• (A note on student support centres– this is valuable spot to find resources inside your own department. For example; did you know Literature and Language has a career preparation scheme, with introductory courses to the publishing industry, digital marketing, translation, and even British Sign Language?)
  • Outside class– ask around. Talk to friends and acquaintances about what they do, and browse the occasional career website. The National Careers Service website have job descriptions, salary info, necessary skills, and typical pathways to (and from) these roles (payscale.com is great too – but US-based).

Be patient, and keep researching – don’t stop at something you’re lukewarm about.

Once something really catches your eye though, you’re ready for the next phase.

 

  1. Master the skills

So, you’ve got a career direction, and an attractive role to aim at. Great start – but the next step is what will pay really big dividends.

Find at least three, current job applications for your chosen role on a job application website – and copy-paste the job description/requirements section into a Document.

This is now the list of skills you need to be good at in order to get the job.

It takes work – but getting good at a skill isn’t complicated:

  1. Practice – lots. Understand that you’ll suck at first– there’s no way around this – this is how you start. If you can get paid, start there – paychecks are great motivators. If you feel embarrassed, or discouraged – channel it into the next part…
  2. Analyse mistakes –quick and easy way to do this? Ask, ‘what are the people – who are doing better than me – doing differently?’ Figure out exactly what that difference is; write it down; and copy them.
  3. Keep practicing –seems obvious. But it’s the step many (including myself) fail at, after getting discouraged by a lack of results. Push past this. Just chip away, replacing each mistake with good habits – and eventually, you WILL get the results. Anytime I’ve dramatically improved at anything has been preceded by a period where I felt like I’d plateaued. But this only happens when you’re persistent, practicing consistently and often.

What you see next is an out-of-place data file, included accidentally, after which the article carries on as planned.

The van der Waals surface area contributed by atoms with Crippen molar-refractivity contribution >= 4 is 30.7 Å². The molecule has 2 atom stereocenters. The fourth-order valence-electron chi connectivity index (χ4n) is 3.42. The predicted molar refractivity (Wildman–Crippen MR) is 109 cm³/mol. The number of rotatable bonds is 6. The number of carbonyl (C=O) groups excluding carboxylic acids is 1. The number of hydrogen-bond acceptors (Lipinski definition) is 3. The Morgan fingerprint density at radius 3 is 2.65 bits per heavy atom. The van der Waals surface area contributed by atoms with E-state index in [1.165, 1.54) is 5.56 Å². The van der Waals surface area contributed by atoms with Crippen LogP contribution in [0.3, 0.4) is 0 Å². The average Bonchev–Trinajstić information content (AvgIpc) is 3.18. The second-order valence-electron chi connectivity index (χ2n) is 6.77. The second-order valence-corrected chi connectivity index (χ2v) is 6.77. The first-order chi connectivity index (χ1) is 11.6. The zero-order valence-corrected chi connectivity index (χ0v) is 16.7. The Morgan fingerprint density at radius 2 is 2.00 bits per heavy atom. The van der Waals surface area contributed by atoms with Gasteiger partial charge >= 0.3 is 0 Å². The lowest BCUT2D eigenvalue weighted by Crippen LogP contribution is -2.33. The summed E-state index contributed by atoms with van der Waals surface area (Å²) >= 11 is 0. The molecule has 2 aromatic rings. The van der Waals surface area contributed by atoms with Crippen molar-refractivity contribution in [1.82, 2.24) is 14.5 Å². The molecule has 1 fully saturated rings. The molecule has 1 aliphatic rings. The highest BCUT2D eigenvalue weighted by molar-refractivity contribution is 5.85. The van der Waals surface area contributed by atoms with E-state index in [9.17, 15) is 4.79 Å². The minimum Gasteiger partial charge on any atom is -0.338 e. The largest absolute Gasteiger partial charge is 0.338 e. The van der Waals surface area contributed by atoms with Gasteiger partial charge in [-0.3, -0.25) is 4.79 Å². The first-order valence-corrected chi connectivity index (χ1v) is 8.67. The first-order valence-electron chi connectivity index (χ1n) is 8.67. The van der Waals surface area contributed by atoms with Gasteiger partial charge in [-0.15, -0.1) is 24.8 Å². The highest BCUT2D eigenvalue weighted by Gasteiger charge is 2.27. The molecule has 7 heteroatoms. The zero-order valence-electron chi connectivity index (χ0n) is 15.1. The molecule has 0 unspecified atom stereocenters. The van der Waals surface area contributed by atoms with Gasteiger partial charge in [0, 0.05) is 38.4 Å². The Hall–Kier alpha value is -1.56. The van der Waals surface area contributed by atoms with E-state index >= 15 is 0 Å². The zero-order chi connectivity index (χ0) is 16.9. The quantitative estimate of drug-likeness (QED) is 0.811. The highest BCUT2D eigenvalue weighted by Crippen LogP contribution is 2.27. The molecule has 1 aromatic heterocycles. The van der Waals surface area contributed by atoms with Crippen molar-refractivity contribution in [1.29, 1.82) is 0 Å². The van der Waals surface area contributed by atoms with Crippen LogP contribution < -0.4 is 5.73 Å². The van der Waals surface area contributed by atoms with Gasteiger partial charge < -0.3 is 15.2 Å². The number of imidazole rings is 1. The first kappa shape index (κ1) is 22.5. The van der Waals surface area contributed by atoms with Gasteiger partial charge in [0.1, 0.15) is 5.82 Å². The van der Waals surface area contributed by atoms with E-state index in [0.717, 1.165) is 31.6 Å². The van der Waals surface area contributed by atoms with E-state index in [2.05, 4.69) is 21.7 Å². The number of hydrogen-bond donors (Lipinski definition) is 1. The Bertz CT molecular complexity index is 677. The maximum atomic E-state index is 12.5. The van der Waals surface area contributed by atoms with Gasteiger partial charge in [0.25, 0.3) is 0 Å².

4. Optional – teach. It’s an extra step –but really checks gaps in your knowledge. Verbally explaining a concept REALLY tests your understanding. You don’t need to teach formally, either– offer to explain the concept to friends, who think the skill sounds interesting. Or if you’re web-savvy – make a beginner’s wiki, and get some friends to review it.

 

  1. Get a mentor

At this point – you’re miles ahead of the typical graduate. You have a direction; translated this into a job role; and you’re well on the way to becoming the ideal candidate by mastering the skills.

However, there are more issues and requirements along the way – all of which are different for every career, role, company, and location.

A mentor is someone who’s been down the same road you’re on, and helps guide your progress – finding one willing to guide you will help avoid the hidden pitfalls, and you’ll progress FAR faster for it.

Finding mentors can be difficult. Thankfully, the THRIVE Mentoring Scheme matches Reading students to working professionals, and includes training sessions on how to most effectively use the mentor-mentee relationship. Plus, it’s a free service requiring minimal time – I fully recommend it.

Eligible students must be in their penultimate year of study – if you’re not eligible, you’ll just have to do some legwork on your own. Speak to your department head, Student Support Centre, and personal tutor – ask if they know of anyone who could advise you on the role you’re trying to get to. Look through university staff lists, and use society connections too – and remember that mentors are generally most drawn to capable, independent individuals who will implement their advice seriously.

 

  1. Market yourself

Even as the perfect candidate for the job (which you’re well on your way to becoming) – you won’t get it if you’re not an attractive employment option on paper, and in interviews.

This could be an entire article itself – but overarchingly, your CV and cover letter should work together to create an interesting narrative (typically illustrating a promising self-starter), rather than just listing skills.

I’d recommend asking your mentor for feedback on this– both in terms of CV and cover letter writing. If you’ve never written either–start here.

 

Conclusion

University can be powerful– where else is there such a high concentration of mentoring, advice and free programs, all geared to helping you achieve whatever you want?

But university only offers the opportunities – nothing more. Taking actual advantage of them – that’s all you.

Don’t – and you might leave university, wondering with everyone else why you accumulated 30k debt (plus interest), over 3 years.

Do it right – and you’ll leave with a head-start in the first steps to becoming whoever you want –professionally, and personally.

I’d say that’s worth the work.

2 Thoughts.